Segal conjecture

From Wikipedia, the free encyclopedia
Jump to: navigation, search

Segal's Burnside ring conjecture, or, more briefly, the Segal conjecture, is a theorem in homotopy theory, a branch of mathematics. The theorem relates the Burnside ring of a finite group G to the stable cohomotopy of the classifying space BG. The conjecture was made by Graeme Segal[when?] and proved by Gunnar Carlsson[when?]. As of 2006, this statement is still commonly referred to as the Segal conjecture, even though it now has the status of a theorem.

Statement of the theorem[edit]

The Segal conjecture has several different formulations, not all of which are equivalent. Here is a weak form: there exists, for every finite group G, an isomorphism

Here, lim denotes the inverse limit, πS* denotes the stable cohomotopy ring, B denotes the classifying space, the superscript k denotes the k-skeleton, and the subscript + denotes the addition of a disjoint basepoint. On the right-hand side, the hat denotes the completion of the Burnside ring with respect to its augmentation ideal.

The Burnside ring[edit]

Main article: Burnside ring

The Burnside ring of a finite group G is constructed from the category of finite G-sets as a Grothendieck group. More precisely, let M(G) be the commutative monoid of isomorphism classes of finite G-sets, with addition the disjoint union of G-sets and identity element the empty set (which is a G-set in a unique way). Then A(G), the Grothendieck group of M(G), is an abelian group. It is in fact a free abelian group with basis elements represented by the G-sets G/H, where H varies over the subgroups of G. (Note that H is not assumed here to be a normal subgroup of G, for while G/H is not a group in this case, it is still a G-set.) The ring structure on A(G) is induced by the direct product of G-sets; the multiplicative identity is the (isomorphism class of any) one-point set, which becomes a G-set in a unique way.

The Burnside ring is the analogue of the representation ring in the category of finite sets, as opposed to the category of finite-dimensional vector spaces over a field (see motivation below). It has proven to be an important tool in the representation theory of finite groups.

The classifying space[edit]

Main article: Classifying space

For any topological group G admitting the structure of a CW-complex, one may consider the category of principal G-bundles. One can define a functor from the category of CW-complexes to the category of sets by assigning to each CW-complex X the set of principal G-bundles on X. This functor descends to a functor on the homotopy category of CW-complexes, and it is natural to ask whether the functor so obtained is representable. The answer is affirmative, and the representing object is called the classifying space of the group G and typically denoted BG. If we restrict our attention to the homotopy category of CW-complexes, then BG is unique. Any CW-complex that is homotopy equivalent to BG is called a model for BG.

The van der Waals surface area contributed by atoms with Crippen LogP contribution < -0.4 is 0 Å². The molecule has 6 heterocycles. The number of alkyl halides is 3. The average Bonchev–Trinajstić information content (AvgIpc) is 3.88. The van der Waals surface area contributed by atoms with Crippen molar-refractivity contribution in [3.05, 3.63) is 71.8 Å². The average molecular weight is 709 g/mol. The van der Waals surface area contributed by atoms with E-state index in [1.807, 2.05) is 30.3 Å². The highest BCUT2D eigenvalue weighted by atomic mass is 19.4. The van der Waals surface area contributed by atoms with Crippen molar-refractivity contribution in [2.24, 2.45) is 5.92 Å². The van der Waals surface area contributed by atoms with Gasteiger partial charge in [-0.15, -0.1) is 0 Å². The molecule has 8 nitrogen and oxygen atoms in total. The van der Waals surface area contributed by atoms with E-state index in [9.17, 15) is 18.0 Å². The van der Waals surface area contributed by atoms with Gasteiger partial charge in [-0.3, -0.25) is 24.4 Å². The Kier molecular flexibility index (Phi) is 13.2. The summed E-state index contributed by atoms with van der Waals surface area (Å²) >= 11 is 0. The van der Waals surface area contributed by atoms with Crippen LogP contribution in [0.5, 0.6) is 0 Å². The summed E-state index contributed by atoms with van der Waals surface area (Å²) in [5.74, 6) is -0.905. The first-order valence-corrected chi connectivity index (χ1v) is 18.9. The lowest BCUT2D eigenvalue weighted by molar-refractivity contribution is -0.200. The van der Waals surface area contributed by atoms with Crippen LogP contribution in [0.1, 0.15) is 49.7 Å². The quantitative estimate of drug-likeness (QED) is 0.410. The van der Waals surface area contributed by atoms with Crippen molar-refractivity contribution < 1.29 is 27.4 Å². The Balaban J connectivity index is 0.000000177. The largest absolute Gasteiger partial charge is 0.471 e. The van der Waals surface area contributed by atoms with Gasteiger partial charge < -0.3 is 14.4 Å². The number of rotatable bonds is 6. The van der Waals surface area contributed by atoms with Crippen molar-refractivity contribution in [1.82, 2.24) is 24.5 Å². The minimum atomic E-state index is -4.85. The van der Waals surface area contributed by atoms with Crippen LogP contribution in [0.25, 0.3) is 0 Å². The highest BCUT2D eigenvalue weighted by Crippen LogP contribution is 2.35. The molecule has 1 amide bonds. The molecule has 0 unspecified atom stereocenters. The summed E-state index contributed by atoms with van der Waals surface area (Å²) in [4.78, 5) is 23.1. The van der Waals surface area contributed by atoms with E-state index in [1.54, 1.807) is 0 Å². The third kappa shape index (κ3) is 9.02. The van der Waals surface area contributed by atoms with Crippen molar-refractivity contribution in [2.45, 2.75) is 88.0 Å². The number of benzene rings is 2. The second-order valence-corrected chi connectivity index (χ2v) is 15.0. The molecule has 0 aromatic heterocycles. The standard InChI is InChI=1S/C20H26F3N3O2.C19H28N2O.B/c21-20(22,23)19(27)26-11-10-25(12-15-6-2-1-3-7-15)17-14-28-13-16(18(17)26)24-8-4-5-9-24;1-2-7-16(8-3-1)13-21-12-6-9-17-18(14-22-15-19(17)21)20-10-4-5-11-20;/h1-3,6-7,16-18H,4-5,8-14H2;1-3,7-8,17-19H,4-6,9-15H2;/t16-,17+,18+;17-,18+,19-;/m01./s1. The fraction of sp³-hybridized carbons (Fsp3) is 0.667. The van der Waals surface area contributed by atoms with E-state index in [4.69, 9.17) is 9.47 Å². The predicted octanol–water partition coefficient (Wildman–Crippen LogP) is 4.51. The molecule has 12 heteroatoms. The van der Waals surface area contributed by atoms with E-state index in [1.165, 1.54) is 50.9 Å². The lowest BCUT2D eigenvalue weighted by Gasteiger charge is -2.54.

For example, if G is the group of order 2, then a model for BG is infinite-dimensional real projective space. It can be shown that if G is finite, then any CW-complex modelling BG has cells of arbitrarily large dimension. On the other hand, if G = Z, the integers, then the classifying space BG is homotopy equivalent to the circle S1.

Motivation and interpretation[edit]

The content of the theorem becomes somewhat clearer if it is placed in its historical context. In the theory of representations of finite groups, one can form an object R[G] called the representation ring in a way entirely analogous to the construction of the Burnside ring outlined above. The stable cohomotopy is in a sense the natural analog to complex K-theory, which is denoted KU*. Segal was inspired to make his conjecture after Michael Atiyah proved the existence of an isomorphism

which is a special case of the Atiyah-Segal completion theorem.


  • J.F. Adams (1979). "Graeme Segal's Burnside ring conjecture". Proc. Topology Symp. Siegen. 
  • G. Carlsson (1984). "Equivariant stable homotopy and Segal's Burnside ring conjecture". Annals of Mathematics. Annals of Mathematics. 120 (2): 189–224. doi:10.2307/2006940. JSTOR 2006940.